Volume 11 Supplement 1

International Society for Equity in Health: 6th International Conference 2011

Open Access

Health inequities in environmental justice communities: relevant indicators to reflect a variety of health threats

  • John Prochaska1,
  • Hilton Kelley2,
  • Stephen Linder3,
  • Ken Sexton4,
  • John Sullivan5 and
  • Lexi Bambas Nolen1Email author
International Journal for Equity in HealthThe official journal of the International Society for Equity in Health201211(Suppl 1):A7

https://doi.org/10.1186/1475-9276-11-S1-A7

Published: 23 January 2012

Background

Residents of environmental justice (EJ) communities often suffer significant health inequities due to pollutants and to adverse social conditions. However, methodologies for assessing such communities seldom account for both kinds of factors. While traditional environmental health risk assessments use single-pollutant, single-source measures of chronic risk alone, this project develops a technique for assessing “overall risk burden” in EJ communities. Cumulative risks from aggregate (that is, multi-agent, multi-pathway, multi-source, over time) exposures are combined with an index representing a wide range of social determinants of health. The work is being piloted in West Port Arthur, Texas, an EJ community flanked by petrochemical plants and a seaport, and characterized by poverty and disadvantage.

Materials and methods

Place-based social determinant indicators relevant to EJ communities were identified from Health Impact Assessment tools, then added to novel measures of cumulative risk developed by the U.S. Environmental Protection Agency and others, forming a composite index for overall risk burden [1, 2]. Indicators were mapped to show spatial disparities across the community [3]. A community participatory mapping exercise was conducted to collect local knowledge of overall risk burden and to support local capacity to participate in and understand the project.

Results

Preliminary findings suggest that the neighborhood’s proximity to petrochemical plants and to the seaport poses health risks to residents not only due to exposure to pollutants but also to the adverse health impact of living in an area with physical isolation due to poorly designed roadways, poor food security, poor child care availability, high unemployment and a depressed economy. Spatial concentrations of poverty and segregation further undermine health in the community. In fact, non-chemical social determinants of health may have a greater combined effect on health than exposure to toxicants in this community. Further study of this differential effect is needed.

Conclusions

A technique of combined-indicator assessment provides a more complete understanding of the overall risk burden, the creation of health inequities, and the need for multiple intervention strategies to reduce health inequities. EJ communities should expand their focus to include social determinants of health. Strong partnerships between researchers and community residents are critical to: informing the selection of appropriate indicators, interpreting findings, and identifying action strategies. The work has important implications for how EJ communities identify priority issues, conduct research, and frame advocacy issues. Next steps include refining the assessment tool and testing the technique in other EJ communities.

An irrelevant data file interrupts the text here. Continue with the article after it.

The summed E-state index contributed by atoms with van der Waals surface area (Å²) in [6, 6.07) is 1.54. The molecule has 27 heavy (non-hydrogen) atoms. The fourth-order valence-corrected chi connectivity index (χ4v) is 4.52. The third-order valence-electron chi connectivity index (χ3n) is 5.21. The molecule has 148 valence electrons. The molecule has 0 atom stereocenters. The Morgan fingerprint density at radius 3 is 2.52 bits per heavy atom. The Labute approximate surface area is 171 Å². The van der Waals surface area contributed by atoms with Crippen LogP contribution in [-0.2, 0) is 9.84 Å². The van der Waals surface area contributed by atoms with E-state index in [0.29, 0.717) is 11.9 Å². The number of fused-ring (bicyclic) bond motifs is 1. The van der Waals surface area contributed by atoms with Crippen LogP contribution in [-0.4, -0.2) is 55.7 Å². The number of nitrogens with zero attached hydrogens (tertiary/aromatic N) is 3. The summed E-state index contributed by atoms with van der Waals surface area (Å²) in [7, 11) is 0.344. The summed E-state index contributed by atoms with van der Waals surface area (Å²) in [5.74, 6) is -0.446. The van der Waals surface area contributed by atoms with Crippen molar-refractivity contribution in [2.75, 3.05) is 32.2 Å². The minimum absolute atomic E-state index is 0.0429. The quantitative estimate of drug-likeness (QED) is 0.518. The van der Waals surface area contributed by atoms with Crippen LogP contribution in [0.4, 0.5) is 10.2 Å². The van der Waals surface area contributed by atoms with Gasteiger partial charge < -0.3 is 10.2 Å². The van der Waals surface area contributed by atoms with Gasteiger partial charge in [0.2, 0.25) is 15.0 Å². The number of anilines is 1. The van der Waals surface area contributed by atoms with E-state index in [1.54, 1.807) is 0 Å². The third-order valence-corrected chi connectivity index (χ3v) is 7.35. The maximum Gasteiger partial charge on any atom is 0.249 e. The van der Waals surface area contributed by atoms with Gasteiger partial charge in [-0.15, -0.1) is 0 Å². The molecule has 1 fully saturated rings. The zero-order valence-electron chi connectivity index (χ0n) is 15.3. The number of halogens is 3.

Figure 1

Access to Healthy and Unhealthy Food Outlets as an Example of Social Determinants of Health in West Port Arthur, Texas, 2011.

Declarations

Acknowledgements

The authors would like to acknowledge the volunteers affiliated with Community In-Power and Development Association, Inc. for their contributions of local knowledge and to project development, and for their partnership.

Authors’ Affiliations

(1)
Center to Eliminate Health Disparities, University of Texas Medical Branch
(2)
Community In-Power Development Association
(3)
Institute for Health Policy, School of Public Health, University of Texas
(4)
Division of Epidemiology, Human Genetics, and Environmental Sciences, School of Public Health, University of Texas
(5)
NIEHS Center in Environmental Toxicology, University of Texas Medical Branch

References

  1. United States Environmental Protection Agency. National-Scale Air Toxics Assessment, 2005. (accessed 10/20/2011), [http://www.epa.gov/ttn/atw/nata2005]
  2. San Francisco Department of Public Health. The Healthy Development Measurement Tool. (accessed 10/20/2011), [http://www.thehdmt.org]
  3. ESRI: ArcGIS 9.3. Redlands, CAGoogle Scholar

Copyright

© Prochaska et al; licensee BioMed Central Ltd. 2012

This article is published under license to BioMed Central Ltd. This is an open access article distributed under the terms of the Creative Commons Attribution License (http://creativecommons.org/licenses/by/2.0), which permits unrestricted use, distribution, and reproduction in any medium, provided the original work is properly cited.